Yesterday, Econet announced its interim unaudited results for the 6 months ending 31 August 2012. The one product mentioned again and again and one the Econet leadership confirmed was their most exciting product, even comparing it to the introduction of prepaid, was EcoCash.
The highlight stats of the product are that US $70 million worth of transactions are now conducted on the platform monthly, a total $300 million has been transacted since launch, and the service now has an agent network of more than 1,600. Registered users are the same figure announced early this month, 1.7 million.
In terms of comparison with other African countries, according to Econet, EcoCash is the second most successful mobile money transfer implementation in Africa, after Kenya. Other suggestions (including by Econet Zimbabwe CEO Douglas Mboweni in a press release below) are that when we look at the populations of the two countries, the rate of uptake of EcoCash has been faster than Safaricom; about 14% penetration in the first year for EcoCash, against M-PESA’s 6%. (Zim population used is 12.7, and 41.6 for Kenya)
The numbers just tell half the story however; Econet literally went to Kenya, lifted up the M-PESA concept as is and came to implement it in Zimbabwe. They didn’t have to go through the same learning experiences that Safaricom, who broke the new mobile money ground, had to go through. And it wasn’t just Kenya that had implemented mobile money transfer; there were a number of case studies to learn from on the continent as well. EcoCash growing slower therefore (or even at the same rate) that M-PESA grew would have been a worrying sign for Econet.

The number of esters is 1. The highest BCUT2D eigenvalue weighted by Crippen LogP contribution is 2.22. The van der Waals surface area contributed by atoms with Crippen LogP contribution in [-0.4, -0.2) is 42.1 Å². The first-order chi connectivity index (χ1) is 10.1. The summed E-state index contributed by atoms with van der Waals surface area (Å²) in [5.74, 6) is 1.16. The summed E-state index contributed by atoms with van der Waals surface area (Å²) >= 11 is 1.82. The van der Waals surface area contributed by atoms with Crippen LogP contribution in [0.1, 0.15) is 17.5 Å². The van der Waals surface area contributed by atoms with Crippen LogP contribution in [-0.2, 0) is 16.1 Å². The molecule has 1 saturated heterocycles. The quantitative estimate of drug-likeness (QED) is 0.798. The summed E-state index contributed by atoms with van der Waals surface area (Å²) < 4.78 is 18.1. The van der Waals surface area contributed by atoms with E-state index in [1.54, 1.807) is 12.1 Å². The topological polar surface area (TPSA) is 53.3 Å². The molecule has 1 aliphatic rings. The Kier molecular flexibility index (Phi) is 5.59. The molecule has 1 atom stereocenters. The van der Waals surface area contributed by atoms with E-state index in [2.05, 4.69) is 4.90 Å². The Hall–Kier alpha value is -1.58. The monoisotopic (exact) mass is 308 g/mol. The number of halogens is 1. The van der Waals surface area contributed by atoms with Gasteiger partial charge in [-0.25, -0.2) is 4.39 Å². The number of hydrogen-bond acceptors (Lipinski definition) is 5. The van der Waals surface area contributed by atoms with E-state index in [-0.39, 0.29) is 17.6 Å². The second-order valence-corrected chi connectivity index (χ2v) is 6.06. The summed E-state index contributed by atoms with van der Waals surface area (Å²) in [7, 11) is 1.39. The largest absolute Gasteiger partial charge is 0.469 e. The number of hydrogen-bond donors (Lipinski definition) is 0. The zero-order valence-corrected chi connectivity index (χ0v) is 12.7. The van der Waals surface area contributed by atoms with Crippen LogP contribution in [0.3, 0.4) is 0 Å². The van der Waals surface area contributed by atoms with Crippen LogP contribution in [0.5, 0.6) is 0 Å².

Here’s the full press release:
ECOCASH PUMPING NEARLY $100 MILLION PER MONTH INTO ZIMBABWE’S RURAL AREAS
Money transfers made by urban dwellers to rural areas have reached a staggering $70 million per month and are projected to reach over $100 million next month.
This was revealed by Econet Wireless Zimbabwe CEO Douglas Mboweni when briefing analysts on the company’s half year results to the end of August.
The Econet Wireless boss said people in rural areas rely heavily on getting money from relatives using EcoCash, Econet’s money transfer service.
He said Econet was also pumping liquidity to its agents in rural areas to ensure that they can give cash to those people who need it.
Econet, he said, had acquired a controlling stake in TN Bank and was now using the bank solely to support the activities of EcoCash.
Mr Mboweni said EcoCash was now the most successful money transfer service in Africa after M-PESA in Kenya, which already has 14 million users.
EcoCash has just under two million users, but Zimbabwe has a third of the Kenyan population. In South Africa, where Vodacom launched a similar service at the same time as Econet, only 500,000 people have registered to use it, according to media reports.
Meanwhile, Mr Mboweni has said EcoCash is now becoming more of a wallet as people are finding it easier to pay for goods directly with EcoCash.
Major retailers across the country are busy setting up their systems to ensure people can pay through EcoCash, he said, predicting that business that do not accept EcoCash will lose business opportunities.
He said Econet guarantees any business that takes EcoCash that they can swap it for real cash at TN Bank.
With the Christmas holidays coming up, businesses are gearing up for heavy trade using EcoCash, he said.
Kombis across the country have already begun accepting EcoCash and now even newspapers are planning to accept payment by EcoCash following discussions with Econet.